St. Olaf College | News

Forbes names Ole entrepreneurs to ‘30 Under 30’ list

Erik Brust '14 (left) and Connor Wray '14 (right)
Erik Brust ’14 (left) and Connor Wray ’14 (right) have been named to Forbes’ “30 Under 30” list.

Forbes has named Connor Wray ’14 and Erik Brust ’14 to its “30 Under 30” list of young entrepreneurs for their work with JonnyPops, a company that has gone from a dorm room startup to the shelves of national retailers.

The business magazine says its list includes “600 of the brightest young entrepreneurs, innovators and game changers,” selected from more than 15,000 nominations.

“It’s a personal milestone for us,” Brust tells CBS affiliate WCCO-TV. “But we’re excited for the team because it’s a much bigger effort here than just the two of us.”

Wray and Brust started JonnyPops by trying different recipes in a blender in the basement of their St. Olaf dorm. Their goal was to create better tasting frozen bars — or “smoothies-on-a-stick,” as Twin Cities Business magazine says — with just natural ingredients: fruit, cream, sugar, water, and a pinch of salt.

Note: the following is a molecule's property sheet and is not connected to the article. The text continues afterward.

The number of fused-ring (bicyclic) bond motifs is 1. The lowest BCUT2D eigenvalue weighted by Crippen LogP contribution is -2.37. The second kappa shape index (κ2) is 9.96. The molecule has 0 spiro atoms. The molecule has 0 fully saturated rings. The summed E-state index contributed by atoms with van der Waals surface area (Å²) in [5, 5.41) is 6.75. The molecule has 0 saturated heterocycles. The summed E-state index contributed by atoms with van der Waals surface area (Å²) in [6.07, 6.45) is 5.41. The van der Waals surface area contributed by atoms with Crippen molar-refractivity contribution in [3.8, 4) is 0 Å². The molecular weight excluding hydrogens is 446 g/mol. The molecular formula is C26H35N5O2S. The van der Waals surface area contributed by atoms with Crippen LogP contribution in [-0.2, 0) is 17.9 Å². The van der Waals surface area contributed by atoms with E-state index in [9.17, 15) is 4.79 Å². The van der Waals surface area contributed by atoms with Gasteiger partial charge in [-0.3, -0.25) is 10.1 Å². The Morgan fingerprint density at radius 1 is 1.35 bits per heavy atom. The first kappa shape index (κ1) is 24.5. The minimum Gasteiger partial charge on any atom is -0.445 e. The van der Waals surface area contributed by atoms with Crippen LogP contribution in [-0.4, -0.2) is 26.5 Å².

They received an entrepreneurial grant from the St. Olaf Piper Center for Vocation and Career to help get JonnyPops started, and their business plan led them to take first place at the inaugural Ole Cup competition.

Today, JonnyPops produces about 80,000 of the frozen fruit and cream treats out of their facility in St. Louis Park, Minnesota. JonnyPops come in seven flavors, with four more on the way. Once a popular feature in Minnesota farmers markets, JonnyPops now stock shelves in national retailers like Kroger, Target, Walmart, Costco, and more.

At 25 years old, Brust and Wray are still dreaming. In 2015, they decided to make the perfect addition for a healthy school lunch. Their Smart Snack JonnyPop has real fruit as the primary ingredient. Smart Snacks have been a hit in Minnesota schools. Brust and Wray plan on expanding Smart Snacks beyond the state.

Each popsicle stick has a message. “We call it a better pop for a better world. It’s a really big program for us in the Minneapolis schools,” Brust tells NBC affiliate KARE 11. “We’ve basically spun it into this anti-bullying, pay it forward message, to get kids engaged with random acts of kindness.”